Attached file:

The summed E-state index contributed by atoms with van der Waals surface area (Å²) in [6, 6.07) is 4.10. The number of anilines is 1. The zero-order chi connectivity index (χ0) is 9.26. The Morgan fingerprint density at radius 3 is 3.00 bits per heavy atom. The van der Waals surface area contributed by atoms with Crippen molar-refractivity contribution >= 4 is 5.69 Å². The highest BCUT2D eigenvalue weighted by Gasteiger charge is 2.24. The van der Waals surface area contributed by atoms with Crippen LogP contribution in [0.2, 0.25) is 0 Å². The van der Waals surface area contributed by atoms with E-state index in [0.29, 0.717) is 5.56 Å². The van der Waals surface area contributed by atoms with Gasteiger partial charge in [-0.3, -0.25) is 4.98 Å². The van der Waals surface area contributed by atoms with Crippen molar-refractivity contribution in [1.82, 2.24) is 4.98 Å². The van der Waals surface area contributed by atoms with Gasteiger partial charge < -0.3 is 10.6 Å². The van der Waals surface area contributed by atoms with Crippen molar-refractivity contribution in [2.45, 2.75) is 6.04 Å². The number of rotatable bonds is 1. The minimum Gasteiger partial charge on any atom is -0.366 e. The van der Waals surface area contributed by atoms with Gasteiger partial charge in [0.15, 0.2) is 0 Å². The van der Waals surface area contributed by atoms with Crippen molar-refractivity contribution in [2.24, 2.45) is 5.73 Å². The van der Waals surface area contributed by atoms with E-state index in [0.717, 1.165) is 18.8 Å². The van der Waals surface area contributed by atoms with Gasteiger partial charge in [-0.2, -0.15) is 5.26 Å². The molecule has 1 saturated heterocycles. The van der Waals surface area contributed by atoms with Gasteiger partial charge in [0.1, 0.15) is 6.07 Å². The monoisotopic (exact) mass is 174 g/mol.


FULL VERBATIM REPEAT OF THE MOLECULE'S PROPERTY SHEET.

The summed E-state index contributed by atoms with van der Waals surface area (Å²) in [6, 6.07) is 4.10. The number of anilines is 1. The zero-order chi connectivity index (χ0) is 9.26. The Morgan fingerprint density at radius 3 is 3.00 bits per heavy atom. The van der Waals surface area contributed by atoms with Crippen molar-refractivity contribution >= 4 is 5.69 Å². The highest BCUT2D eigenvalue weighted by Gasteiger charge is 2.24. The van der Waals surface area contributed by atoms with Crippen LogP contribution in [0.2, 0.25) is 0 Å². The van der Waals surface area contributed by atoms with E-state index in [0.29, 0.717) is 5.56 Å². The van der Waals surface area contributed by atoms with Gasteiger partial charge in [-0.3, -0.25) is 4.98 Å². The van der Waals surface area contributed by atoms with Crippen molar-refractivity contribution in [1.82, 2.24) is 4.98 Å². The van der Waals surface area contributed by atoms with Gasteiger partial charge < -0.3 is 10.6 Å². The van der Waals surface area contributed by atoms with Crippen molar-refractivity contribution in [2.45, 2.75) is 6.04 Å². The number of rotatable bonds is 1. The minimum Gasteiger partial charge on any atom is -0.366 e. The van der Waals surface area contributed by atoms with Gasteiger partial charge in [0.15, 0.2) is 0 Å². The van der Waals surface area contributed by atoms with Crippen molar-refractivity contribution in [2.24, 2.45) is 5.73 Å². The van der Waals surface area contributed by atoms with E-state index in [0.717, 1.165) is 18.8 Å². The van der Waals surface area contributed by atoms with Gasteiger partial charge in [-0.2, -0.15) is 5.26 Å². The molecule has 1 saturated heterocycles. The van der Waals surface area contributed by atoms with Gasteiger partial charge in [0.1, 0.15) is 6.07 Å². The monoisotopic (exact) mass is 174 g/mol.